Beyonce ‘Beyonce’ – Review

2 Feb

Beyonce has been on a journey with a classic narrative. A young, good looking girl from out in the sticks forms a girl group, managed by her father, that become massive. The girl successfully embarks on a solo carer, marries an equally famous husband, has a baby, lives happily every after.This is basically what Beyonce’s last album, ‘4’ preached about; at times her life sounded so perfect and happy it was if she was almost mocking the listener – ‘Look at how great my life is!’ There is no doubt that ‘4’ was the climax of that narrative and it’s the job of the follow up to swipe the table cloth from under the plates. Beyonce is where Madonna was before ‘Sex’, or where Prince was before he became ‘The Artist Formally Known as Prince’. Whereas those legends reinvented themselves with new personas, Beyonce has self-titled this album, and seems to be saying ‘this is who I’ve always been underneath.’ This is a brave move because there is no running away from this ‘reinvention’. It’s got her name right there in the middle of it. A lot rests on ‘Beyonce’.

unfortunately it disappoints on a truely gigantic level, because underneath the level-headed, hard-working, likeable role model we’ve come to know, there is a  cocky, needy, sex maniac who rises to the surface. On the opener, ‘Pretty Hurts’ Beyonce sets up a legitimate if unoriginal premise that the world is obsessed with aesthetic and surface. Which would be fine if ‘Beyonce’ (both the album and the lady herself) wasn’t all surface in 2014. ‘Perfection is a disease of a nation’ Bey spits in the most luxurious of voices. ‘It’s the soul that needs the surgery’ she adds, while looking unattainably beautiful in the glamorous video. This is a visual album, released with a dvd of music videos (a curiously old-fashioned idea – even more so considering the exciting and unexpected way this album has been unveiled) and everything about it speaks to that visual identity Beyonce has carefully constructed, and then deconstructed. Doting wife? watch her wrap her legs around a pole in the video for ‘Blow’. Dignified mother? Hear her swear throughout the album. I suppose there is no real reason why Beyonce should be restricted from doing whatever she wants, it’s just a strange and unnecessary path to venture down at this late(ish) stage in her career. And I’d always had Beyonce pegged as a 21st century feminist icon, but this demonstrates that she is far from it. Like Miley Cyrus and Rihanna before her, Beyonce has fully succumbed to the idea that women need to strip half naked and flirt their way to the number one spot.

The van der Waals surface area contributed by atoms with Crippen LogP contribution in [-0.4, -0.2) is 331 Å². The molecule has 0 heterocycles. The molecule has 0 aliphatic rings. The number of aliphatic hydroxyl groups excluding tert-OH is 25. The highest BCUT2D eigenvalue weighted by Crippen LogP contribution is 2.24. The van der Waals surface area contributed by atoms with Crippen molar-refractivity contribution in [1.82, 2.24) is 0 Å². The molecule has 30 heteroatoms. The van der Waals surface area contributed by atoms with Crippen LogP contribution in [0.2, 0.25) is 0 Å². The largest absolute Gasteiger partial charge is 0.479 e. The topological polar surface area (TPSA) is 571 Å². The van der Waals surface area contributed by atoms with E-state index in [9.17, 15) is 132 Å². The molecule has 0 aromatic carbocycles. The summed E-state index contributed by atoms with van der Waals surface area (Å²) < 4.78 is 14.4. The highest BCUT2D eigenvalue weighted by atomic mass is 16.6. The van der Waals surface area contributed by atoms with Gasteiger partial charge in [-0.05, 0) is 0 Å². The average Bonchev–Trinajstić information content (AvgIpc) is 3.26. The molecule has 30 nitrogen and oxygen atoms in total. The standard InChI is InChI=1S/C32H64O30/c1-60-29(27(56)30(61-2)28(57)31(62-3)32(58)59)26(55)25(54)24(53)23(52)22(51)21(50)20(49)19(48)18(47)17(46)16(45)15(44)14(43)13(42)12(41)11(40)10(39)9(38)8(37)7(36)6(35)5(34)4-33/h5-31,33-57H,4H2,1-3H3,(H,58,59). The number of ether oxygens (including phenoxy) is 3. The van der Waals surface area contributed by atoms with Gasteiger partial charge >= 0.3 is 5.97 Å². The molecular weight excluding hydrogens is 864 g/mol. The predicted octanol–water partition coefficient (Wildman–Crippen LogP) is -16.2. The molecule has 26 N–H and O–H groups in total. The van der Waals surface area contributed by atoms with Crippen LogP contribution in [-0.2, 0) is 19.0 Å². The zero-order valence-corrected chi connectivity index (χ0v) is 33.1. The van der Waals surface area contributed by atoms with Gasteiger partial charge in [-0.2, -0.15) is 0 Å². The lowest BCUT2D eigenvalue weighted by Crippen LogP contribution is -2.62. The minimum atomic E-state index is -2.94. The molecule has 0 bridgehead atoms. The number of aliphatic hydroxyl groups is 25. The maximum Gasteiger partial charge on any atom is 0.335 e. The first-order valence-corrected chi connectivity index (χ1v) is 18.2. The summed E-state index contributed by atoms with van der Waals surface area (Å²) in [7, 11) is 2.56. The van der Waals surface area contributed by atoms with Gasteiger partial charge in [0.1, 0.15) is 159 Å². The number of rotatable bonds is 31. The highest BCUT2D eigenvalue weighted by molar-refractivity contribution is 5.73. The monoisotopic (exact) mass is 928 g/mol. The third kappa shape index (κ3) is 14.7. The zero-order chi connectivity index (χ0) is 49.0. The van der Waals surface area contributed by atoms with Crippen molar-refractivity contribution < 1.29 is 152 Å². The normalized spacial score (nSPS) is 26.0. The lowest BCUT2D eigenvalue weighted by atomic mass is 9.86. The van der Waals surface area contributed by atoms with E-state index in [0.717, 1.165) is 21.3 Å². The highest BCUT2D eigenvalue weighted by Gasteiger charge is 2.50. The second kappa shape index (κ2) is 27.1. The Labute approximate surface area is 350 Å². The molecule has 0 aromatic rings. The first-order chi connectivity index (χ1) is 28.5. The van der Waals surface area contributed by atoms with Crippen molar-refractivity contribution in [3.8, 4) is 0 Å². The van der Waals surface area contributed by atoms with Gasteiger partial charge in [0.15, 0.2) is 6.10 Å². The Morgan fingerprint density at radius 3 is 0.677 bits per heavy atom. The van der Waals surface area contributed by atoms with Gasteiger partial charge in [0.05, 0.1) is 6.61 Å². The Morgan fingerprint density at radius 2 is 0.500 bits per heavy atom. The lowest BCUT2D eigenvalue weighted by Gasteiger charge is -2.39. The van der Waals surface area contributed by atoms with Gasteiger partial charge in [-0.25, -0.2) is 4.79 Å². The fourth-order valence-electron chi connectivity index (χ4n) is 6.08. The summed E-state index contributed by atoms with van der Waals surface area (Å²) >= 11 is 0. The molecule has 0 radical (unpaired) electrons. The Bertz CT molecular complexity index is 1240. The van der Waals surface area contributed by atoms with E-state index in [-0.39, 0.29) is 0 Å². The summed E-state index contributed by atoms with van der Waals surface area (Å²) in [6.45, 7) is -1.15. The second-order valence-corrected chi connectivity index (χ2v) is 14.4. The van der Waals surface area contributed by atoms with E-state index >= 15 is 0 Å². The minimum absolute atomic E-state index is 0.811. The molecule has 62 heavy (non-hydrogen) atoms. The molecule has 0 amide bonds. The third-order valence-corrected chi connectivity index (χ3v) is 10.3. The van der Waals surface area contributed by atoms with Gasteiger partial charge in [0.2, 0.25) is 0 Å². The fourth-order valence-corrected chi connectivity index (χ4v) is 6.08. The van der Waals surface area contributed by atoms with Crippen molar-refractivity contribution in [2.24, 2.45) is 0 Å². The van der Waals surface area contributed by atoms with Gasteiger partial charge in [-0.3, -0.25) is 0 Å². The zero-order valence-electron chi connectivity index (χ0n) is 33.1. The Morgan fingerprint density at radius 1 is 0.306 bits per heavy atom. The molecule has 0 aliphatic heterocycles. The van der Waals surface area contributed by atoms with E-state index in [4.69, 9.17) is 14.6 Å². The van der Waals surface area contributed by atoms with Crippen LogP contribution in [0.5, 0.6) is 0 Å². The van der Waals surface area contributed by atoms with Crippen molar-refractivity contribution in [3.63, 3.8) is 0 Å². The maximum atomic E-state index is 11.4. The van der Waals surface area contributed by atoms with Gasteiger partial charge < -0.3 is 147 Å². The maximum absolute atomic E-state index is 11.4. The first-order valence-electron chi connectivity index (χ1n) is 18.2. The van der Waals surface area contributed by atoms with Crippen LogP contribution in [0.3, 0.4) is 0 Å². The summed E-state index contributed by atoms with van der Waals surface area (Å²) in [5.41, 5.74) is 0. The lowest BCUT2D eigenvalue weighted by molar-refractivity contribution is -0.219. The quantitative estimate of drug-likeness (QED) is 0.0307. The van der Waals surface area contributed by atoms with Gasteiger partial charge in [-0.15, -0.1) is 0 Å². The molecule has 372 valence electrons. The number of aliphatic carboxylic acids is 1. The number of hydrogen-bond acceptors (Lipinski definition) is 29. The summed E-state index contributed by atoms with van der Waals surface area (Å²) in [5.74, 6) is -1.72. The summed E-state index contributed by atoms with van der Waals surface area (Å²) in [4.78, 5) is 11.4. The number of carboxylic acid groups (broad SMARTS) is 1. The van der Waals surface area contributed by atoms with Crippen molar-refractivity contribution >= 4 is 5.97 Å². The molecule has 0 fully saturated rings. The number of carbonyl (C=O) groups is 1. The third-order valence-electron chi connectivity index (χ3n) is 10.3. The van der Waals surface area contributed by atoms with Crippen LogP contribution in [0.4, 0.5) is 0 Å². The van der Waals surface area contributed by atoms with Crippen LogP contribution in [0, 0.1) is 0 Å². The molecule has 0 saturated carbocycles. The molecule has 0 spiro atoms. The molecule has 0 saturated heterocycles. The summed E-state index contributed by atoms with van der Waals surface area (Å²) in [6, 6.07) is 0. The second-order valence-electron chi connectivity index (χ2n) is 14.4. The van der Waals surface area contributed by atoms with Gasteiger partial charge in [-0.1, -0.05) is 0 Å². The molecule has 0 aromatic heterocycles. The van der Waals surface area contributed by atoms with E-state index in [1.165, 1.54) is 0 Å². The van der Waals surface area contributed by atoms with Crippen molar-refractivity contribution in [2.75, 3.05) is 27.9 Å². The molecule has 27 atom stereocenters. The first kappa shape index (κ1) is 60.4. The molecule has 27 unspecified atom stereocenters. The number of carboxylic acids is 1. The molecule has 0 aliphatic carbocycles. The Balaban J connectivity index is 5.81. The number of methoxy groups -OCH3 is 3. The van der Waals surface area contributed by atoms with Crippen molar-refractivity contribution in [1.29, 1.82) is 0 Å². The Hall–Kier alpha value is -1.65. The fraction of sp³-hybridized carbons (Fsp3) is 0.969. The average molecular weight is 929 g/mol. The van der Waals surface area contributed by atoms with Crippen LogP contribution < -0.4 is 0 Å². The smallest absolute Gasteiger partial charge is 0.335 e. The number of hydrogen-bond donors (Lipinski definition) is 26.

Of course, a modern interpretation of feminism is that women should embrace their sexuality and flaunt it if they want – but I’m not convinced of her motives here. In fact, I’m rather surprised at all the glowing reviews ‘Beyoncé’ has received, particularly from those feminist critics proclaiming it to be a poetic and proud statement of confident sexuality when it clearly isn’t. A line like ‘I cooked this meal for you naked’ is neither poetic or self-assured. Subservient wife still be cooking the meals. Naked. For her husband. And I mean, you could argue that if she wants to cook a meal naked for her husband that doesn’t necessarily degrade her or make her any less of a feminist – but I still don’t want to hear about it. Who does? But when she says ‘bow down bitches’ I’m afraid that does make her less of a feminist; it also makes her a shocking role model, a terrible lyrist and frankly a bit of a dodgy human being.